The myeloid leukemias
The myeloid leukemias make up 15 to 20 percent of childhood leukemia. Acute myelogenous leukemia (AML), also called acute myeloid or acute myeloblastic leukemia, affects about 500 children and adolescents in the U.S. each year. There are many subtypes of AML that are classified by their appearance under a microscope, by the proteins on the surface of the cells (immunophenotype), by the changes in chromosome number or structure (cytogenetics or karyotype), and by the mutations in certain genes.
The subtypes of AML are:
- Acute undifferentiated leukemia (AML, M0)
- Acute granulocytic leukemia (AML, M1 or M2)
- Acute promyelocytic leukemia (APL, M3)
- Acute myelomonocytic leukemia (AMML, M4)
- Acute monoblastic leukemia (AMOL, M5)
- Acute erythroleukemia (AEL, M6)
- Acute megakaryoblastic leukemia (AMKL, M7)
Each of these types of leukemia originates in young or precursor cells that are supposed to form normal mature blood cells. In acute granulocytic leukemia, the marrow produces too many precursors of granulocytes (called myeloblasts), a type of white blood cell that when mature, fights infections, particularly infections from bacteria. Leukemic myeloblasts, however, cannot mature and they do not fight infections. As the myeloblasts overproduce, they crowd out other blood cells.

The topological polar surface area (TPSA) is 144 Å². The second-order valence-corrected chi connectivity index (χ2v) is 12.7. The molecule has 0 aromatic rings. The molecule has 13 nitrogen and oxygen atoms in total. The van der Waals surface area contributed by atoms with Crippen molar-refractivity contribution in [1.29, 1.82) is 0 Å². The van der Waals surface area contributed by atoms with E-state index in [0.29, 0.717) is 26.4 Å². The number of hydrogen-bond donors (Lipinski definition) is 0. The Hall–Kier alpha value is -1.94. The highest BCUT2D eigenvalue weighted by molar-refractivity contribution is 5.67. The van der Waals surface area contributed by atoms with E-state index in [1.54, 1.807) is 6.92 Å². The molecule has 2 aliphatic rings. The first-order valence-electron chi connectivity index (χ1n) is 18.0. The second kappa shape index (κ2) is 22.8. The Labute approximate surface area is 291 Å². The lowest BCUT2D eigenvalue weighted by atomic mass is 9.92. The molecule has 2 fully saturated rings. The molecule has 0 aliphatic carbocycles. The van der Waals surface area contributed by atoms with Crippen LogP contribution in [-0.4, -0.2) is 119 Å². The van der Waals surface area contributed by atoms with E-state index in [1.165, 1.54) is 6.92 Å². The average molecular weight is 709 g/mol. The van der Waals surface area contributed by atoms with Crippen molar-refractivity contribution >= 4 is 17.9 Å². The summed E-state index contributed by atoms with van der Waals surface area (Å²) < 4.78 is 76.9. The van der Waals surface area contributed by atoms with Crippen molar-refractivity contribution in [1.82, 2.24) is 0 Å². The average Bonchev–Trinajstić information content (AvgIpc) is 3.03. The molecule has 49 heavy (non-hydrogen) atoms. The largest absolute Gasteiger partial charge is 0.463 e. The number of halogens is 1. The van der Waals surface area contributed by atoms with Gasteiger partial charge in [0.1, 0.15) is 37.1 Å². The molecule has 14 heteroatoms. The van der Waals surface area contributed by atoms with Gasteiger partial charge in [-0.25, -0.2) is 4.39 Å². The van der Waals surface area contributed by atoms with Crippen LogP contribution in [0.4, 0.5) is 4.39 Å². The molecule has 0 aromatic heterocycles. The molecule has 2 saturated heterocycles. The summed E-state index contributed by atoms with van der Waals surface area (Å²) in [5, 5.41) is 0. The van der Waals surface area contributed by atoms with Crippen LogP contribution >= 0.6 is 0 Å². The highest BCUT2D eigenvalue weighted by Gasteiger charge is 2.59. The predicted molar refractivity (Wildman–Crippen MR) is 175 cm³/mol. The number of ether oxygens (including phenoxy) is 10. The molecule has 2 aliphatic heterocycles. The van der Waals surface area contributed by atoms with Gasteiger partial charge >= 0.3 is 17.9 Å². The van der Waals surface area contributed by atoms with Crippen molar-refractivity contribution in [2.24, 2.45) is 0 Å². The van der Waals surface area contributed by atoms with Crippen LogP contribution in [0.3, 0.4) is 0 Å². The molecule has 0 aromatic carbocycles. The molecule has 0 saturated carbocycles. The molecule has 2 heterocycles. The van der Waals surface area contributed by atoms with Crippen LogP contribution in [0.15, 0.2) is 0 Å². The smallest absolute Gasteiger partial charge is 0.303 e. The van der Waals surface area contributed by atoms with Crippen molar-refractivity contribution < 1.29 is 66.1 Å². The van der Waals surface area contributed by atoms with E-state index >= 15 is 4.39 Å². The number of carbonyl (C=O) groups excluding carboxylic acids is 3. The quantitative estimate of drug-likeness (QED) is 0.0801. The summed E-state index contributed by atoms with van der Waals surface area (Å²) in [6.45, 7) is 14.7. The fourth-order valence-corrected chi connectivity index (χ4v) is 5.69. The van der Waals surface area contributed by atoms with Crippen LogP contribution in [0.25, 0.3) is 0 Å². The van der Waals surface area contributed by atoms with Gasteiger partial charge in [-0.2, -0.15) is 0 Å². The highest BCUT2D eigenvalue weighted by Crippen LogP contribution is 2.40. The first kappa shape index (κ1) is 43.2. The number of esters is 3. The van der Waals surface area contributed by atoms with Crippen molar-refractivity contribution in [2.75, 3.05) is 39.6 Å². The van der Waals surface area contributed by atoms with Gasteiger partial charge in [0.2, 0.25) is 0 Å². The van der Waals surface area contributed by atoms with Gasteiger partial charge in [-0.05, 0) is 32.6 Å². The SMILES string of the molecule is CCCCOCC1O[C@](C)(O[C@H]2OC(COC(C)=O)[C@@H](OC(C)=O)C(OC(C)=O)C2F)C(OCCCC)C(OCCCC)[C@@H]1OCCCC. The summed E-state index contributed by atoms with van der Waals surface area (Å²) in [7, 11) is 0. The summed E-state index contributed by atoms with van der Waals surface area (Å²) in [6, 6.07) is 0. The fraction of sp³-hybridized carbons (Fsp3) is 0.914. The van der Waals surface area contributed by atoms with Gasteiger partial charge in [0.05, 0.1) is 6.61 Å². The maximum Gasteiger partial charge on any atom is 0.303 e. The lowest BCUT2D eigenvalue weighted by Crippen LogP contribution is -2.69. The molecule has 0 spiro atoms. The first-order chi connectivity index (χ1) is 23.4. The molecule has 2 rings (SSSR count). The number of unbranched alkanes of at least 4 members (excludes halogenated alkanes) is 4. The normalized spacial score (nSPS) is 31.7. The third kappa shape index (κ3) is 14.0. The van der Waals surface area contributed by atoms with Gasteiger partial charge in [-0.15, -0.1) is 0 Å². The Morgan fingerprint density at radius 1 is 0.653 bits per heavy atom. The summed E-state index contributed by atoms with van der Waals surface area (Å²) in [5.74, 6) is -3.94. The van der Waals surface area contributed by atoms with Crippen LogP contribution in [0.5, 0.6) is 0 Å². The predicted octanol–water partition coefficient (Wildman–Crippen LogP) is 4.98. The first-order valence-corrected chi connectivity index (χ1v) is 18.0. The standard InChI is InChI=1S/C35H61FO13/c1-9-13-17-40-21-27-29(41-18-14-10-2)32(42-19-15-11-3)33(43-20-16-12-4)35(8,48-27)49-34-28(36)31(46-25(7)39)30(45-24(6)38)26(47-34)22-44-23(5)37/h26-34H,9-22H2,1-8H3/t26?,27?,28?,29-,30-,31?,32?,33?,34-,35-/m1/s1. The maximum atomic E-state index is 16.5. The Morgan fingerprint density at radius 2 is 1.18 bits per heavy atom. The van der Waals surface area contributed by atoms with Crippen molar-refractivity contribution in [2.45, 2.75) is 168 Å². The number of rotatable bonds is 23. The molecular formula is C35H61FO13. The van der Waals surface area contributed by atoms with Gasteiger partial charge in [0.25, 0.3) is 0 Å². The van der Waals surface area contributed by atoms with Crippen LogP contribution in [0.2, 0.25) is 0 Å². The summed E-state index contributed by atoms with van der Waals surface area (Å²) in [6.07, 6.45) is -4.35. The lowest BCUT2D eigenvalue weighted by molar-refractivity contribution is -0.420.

In acute promyelocytic leukemia, promyelocytes that are just a bit more mature than the myeloblasts crowd out the normal marrow cells. In acute monoblastic leukemia, the leukemia cell, the monoblast, is the precursor of the monocyte, another type of infection-fighting white blood cell. Myelomonocytic leukemia consists of cells with characteristics of both monoblasts and myeloblasts. In contrast, acute erythroleukemia is a cancer of the young red blood cells, called erythroblasts, and acute megakaryoblastic leukemia is a leukemia involving the platelet-forming cells called megakaryoblasts.
To read more about pediatric leukemia, click here to go to Children’s Hospital of Philadelphia’s Cancer Center.